Ayah* is an Egyptian-American disabled woman and single mother of two children who lives in a populous borough of New York City, home to between 600,000 and one million Muslims (reports vary on the exact number) and an estimated 175 masajid. Behind on her rent and unable to fully provide for her children, Ayah went to a large masjid in her borough to apply for zakat. At the masjid, one frequented predominantly by Muslims of East African descent, she was told that the zakat was already reserved for members of the masjid’s own community—a confusing revelation for Ayah who was a regular at the masjid. She went to another local masjid, one frequented predominantly by Muslims of Bangladeshi descent where she was told the zakat there was also reserved for the masjid’s own patrons in hardship. However, at this masjid it was suggested she seek help from “an Arab masjid” in a neighboring borough.
Ayah told me about her hardship less than two weeks after a verdict was reached in the George Zimmerman trial. I bring up the trial for a reason—after the not-guilty verdict I couldn’t help but notice the large presence of Muslim solidarity with the Trayvon Martins of America. Many Muslims have experienced and can attest to the prejudices that exist in America and the feeling of solidarity with other often-marginalized groups is only natural.
But how many of the Muslims who complained about the verdict or have complained about religious intolerance have themselves engaged in actions not far from discrimination against members of their own Ummah under pretenses of culture? The sheer number of masajid in America is a joy to behold—mashaAllah—but the segregation that continues to divide masajid by the cultures of their majority members is undeniably un-Islamic and misrepresentative of a growing Muslim population that doesn’t fit within those majority cultures.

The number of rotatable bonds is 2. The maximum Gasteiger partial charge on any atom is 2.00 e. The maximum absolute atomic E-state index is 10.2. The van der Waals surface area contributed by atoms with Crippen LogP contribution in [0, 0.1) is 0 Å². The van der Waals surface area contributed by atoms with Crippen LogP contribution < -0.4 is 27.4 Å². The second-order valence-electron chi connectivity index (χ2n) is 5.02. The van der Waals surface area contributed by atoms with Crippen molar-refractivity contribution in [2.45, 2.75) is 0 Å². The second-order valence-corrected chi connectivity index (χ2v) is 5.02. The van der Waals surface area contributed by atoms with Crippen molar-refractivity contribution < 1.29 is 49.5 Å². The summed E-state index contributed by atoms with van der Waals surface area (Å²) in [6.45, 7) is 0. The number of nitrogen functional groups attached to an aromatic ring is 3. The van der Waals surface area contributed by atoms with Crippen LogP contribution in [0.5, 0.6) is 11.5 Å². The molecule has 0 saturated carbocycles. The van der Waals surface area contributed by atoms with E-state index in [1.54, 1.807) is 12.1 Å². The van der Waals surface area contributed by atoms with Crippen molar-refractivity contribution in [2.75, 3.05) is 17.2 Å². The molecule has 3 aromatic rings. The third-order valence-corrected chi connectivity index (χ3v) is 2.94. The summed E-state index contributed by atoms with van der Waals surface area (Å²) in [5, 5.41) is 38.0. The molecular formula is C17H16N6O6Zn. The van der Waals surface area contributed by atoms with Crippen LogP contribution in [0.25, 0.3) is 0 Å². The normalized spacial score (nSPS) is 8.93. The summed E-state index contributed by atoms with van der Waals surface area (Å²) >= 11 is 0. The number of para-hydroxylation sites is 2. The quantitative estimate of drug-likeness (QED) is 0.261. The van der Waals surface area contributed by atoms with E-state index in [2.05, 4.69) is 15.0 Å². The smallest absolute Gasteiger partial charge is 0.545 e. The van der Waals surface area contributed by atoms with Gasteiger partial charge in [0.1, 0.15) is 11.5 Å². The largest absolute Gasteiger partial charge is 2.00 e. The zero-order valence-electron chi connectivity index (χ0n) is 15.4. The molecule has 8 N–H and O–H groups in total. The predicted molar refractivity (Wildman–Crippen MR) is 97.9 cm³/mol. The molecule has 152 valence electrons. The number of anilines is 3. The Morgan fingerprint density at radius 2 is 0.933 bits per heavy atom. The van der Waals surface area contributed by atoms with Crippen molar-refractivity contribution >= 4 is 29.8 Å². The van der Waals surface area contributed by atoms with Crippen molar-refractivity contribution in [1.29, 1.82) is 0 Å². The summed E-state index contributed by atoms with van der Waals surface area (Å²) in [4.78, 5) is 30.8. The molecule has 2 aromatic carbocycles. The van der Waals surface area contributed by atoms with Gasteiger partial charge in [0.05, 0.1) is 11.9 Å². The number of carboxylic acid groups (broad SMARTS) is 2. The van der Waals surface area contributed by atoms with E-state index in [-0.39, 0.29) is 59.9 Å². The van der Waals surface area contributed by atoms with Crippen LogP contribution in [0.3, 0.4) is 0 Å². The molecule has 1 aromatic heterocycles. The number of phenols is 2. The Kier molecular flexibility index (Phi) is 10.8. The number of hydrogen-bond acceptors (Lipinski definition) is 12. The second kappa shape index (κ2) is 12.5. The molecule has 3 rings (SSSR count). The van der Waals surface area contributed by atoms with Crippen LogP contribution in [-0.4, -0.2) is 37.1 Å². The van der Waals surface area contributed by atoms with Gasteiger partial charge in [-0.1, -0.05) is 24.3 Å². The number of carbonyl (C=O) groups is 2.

We quote a line from Prophet Muhammad’s (peace be upon him) final sermon—that a white has no superiority over a black nor a black any superiority over a white except by piety and good deeds—time and again in pointing out that Islam is a religion without racism or prejudice. And that is true—Islam is perfect. We are not. But we cannot feign ignorance and live under the shadow of His (pbuh) words believing they succeed without our own efforts. If Ayah’s story is a true reflection of the nature of segregation that exists among Muslims in America, we have a very long way to go to reach a better state of unity. As we point fingers at the prejudice of Americans toward one another or toward us, we should also spend time and effort in ensuring we peel away our own injustices and refrain from discriminating against our own brothers and sisters. And this is a reminder to myself first.
*Ayah’s true identity was concealed for her privacy.
This piece is part of our ongoing series on Ramadan, featuring reflections, stories, and articles from Muslims and non-Muslims on their Ramadan experiences. Keep checking Altmuslim for new pieces throughout Ramadan.